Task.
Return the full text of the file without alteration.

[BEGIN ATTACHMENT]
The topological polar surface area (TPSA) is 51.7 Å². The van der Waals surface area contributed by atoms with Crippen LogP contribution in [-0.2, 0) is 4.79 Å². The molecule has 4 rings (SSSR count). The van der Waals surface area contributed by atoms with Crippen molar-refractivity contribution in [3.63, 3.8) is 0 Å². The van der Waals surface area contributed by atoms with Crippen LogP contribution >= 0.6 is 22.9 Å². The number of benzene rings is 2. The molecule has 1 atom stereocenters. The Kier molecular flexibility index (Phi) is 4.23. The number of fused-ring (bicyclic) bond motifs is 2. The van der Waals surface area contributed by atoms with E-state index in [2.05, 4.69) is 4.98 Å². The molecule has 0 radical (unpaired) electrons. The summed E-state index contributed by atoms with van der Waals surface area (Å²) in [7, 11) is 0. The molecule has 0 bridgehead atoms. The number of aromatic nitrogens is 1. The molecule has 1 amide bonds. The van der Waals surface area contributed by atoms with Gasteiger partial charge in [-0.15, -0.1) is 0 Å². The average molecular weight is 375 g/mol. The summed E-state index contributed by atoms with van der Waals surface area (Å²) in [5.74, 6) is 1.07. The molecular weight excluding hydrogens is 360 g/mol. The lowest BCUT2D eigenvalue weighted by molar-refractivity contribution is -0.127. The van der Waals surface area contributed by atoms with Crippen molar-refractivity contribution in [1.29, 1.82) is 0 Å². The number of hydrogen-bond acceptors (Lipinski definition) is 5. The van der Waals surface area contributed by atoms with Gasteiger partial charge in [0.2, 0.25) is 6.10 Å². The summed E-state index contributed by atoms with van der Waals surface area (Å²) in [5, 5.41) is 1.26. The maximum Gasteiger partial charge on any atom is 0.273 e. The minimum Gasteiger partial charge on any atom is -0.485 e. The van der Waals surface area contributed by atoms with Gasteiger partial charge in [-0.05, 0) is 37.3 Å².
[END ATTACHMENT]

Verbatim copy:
The topological polar surface area (TPSA) is 51.7 Å². The van der Waals surface area contributed by atoms with Crippen LogP contribution in [-0.2, 0) is 4.79 Å². The molecule has 4 rings (SSSR count). The van der Waals surface area contributed by atoms with Crippen molar-refractivity contribution in [3.63, 3.8) is 0 Å². The van der Waals surface area contributed by atoms with Crippen LogP contribution >= 0.6 is 22.9 Å². The number of benzene rings is 2. The molecule has 1 atom stereocenters. The Kier molecular flexibility index (Phi) is 4.23. The number of fused-ring (bicyclic) bond motifs is 2. The van der Waals surface area contributed by atoms with E-state index in [2.05, 4.69) is 4.98 Å². The molecule has 0 radical (unpaired) electrons. The summed E-state index contributed by atoms with van der Waals surface area (Å²) in [7, 11) is 0. The molecule has 0 bridgehead atoms. The number of aromatic nitrogens is 1. The molecule has 1 amide bonds. The van der Waals surface area contributed by atoms with Gasteiger partial charge in [-0.15, -0.1) is 0 Å². The average molecular weight is 375 g/mol. The summed E-state index contributed by atoms with van der Waals surface area (Å²) in [5.74, 6) is 1.07. The molecular weight excluding hydrogens is 360 g/mol. The lowest BCUT2D eigenvalue weighted by molar-refractivity contribution is -0.127. The van der Waals surface area contributed by atoms with Crippen molar-refractivity contribution in [1.29, 1.82) is 0 Å². The number of hydrogen-bond acceptors (Lipinski definition) is 5. The van der Waals surface area contributed by atoms with Gasteiger partial charge in [0.2, 0.25) is 6.10 Å². The summed E-state index contributed by atoms with van der Waals surface area (Å²) in [5, 5.41) is 1.26. The maximum Gasteiger partial charge on any atom is 0.273 e. The minimum Gasteiger partial charge on any atom is -0.485 e. The van der Waals surface area contributed by atoms with Gasteiger partial charge in [-0.05, 0) is 37.3 Å².